Fresh cherimoya contains about 15% sugar (about 60kcal/100g) and some vitamin C (up to 20mg/100g)
The flowers are hermaphroditic, but have a mechanism to avoid self pollination. The short-lived flowers open as female, then progress to a later, male stage in a matter of hours. This requires a separate pollinator that not only can collect the pollen from flowers in the male stage, but also deposit it in flowers in the female stage. It is acknowledged that there must be such a natural pollinator, and while so far studies of insects in the cherimoya's native region have been inconclusive, some form of beetle is suspected (Schroeder 1995).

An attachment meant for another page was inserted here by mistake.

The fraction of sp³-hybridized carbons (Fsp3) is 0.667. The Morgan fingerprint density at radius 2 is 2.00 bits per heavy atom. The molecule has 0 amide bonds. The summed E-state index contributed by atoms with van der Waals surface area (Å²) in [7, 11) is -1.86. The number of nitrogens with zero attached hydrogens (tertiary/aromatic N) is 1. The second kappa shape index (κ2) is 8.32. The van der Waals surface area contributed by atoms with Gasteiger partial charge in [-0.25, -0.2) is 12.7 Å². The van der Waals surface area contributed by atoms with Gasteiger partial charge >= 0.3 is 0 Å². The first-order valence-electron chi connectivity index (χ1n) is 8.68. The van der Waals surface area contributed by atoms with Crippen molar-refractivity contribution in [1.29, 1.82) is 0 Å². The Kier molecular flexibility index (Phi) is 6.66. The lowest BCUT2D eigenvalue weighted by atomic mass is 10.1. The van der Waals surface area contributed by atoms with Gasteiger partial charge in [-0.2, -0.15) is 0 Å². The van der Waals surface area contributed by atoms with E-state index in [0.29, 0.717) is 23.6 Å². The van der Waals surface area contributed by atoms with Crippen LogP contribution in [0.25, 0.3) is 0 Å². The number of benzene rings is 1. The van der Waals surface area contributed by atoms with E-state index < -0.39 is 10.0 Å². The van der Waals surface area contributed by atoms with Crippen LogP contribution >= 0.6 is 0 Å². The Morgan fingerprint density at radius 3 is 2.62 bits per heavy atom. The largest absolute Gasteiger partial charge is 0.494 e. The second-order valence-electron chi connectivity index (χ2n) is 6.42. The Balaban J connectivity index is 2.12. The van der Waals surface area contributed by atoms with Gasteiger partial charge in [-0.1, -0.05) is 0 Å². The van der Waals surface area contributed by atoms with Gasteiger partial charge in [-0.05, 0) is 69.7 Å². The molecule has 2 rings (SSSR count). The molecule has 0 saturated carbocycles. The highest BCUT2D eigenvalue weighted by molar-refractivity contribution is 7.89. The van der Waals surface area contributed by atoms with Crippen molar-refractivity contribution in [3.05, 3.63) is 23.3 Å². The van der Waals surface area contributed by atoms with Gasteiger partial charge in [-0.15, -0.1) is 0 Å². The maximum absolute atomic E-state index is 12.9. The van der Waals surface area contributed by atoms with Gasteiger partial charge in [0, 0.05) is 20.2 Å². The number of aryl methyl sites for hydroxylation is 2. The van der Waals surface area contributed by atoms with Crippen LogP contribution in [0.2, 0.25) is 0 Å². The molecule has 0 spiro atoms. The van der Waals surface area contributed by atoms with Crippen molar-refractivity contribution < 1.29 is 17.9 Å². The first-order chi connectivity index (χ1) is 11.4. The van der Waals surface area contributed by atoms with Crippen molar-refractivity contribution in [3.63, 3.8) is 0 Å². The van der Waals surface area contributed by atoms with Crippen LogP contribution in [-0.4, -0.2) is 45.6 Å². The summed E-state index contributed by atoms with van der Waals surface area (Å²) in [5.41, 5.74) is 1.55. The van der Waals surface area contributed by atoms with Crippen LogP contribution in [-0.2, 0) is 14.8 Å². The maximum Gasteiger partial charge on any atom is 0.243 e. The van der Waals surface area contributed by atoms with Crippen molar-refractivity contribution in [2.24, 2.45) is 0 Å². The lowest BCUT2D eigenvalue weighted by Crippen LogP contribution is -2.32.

Quite often, the female flower is receptive in the early part of the first day, but pollen is not produced in the male stage until the late afternoon of the second day. Honey bees are not good pollinators, for example, because they will only visit flowers in the male stage to collect the pollen, and then not return.
For fruit production outside the cherimoya's native region, cultivators must either rely upon the wind to spread pollen in dense orchards or else pollinate flowers by hand. Complicating matters is the notoriously short lifespan of cherimoya pollen.
The optimum temperature for storage is at 8-12C (46-54F) depending on cultivar, ripeness stage, and duration, with an optimum relative humidity of 90-95%.
Exposure to ethylene (100ppm for 1-2 days) accelerates ripening of mature-green cherimoya and other annona fruits; they can ripen in about 5 days if kept at 15C (59F) to 20C (68F). Ethylene removal can be helpful in retarding ripening of mature-green fruits. [*]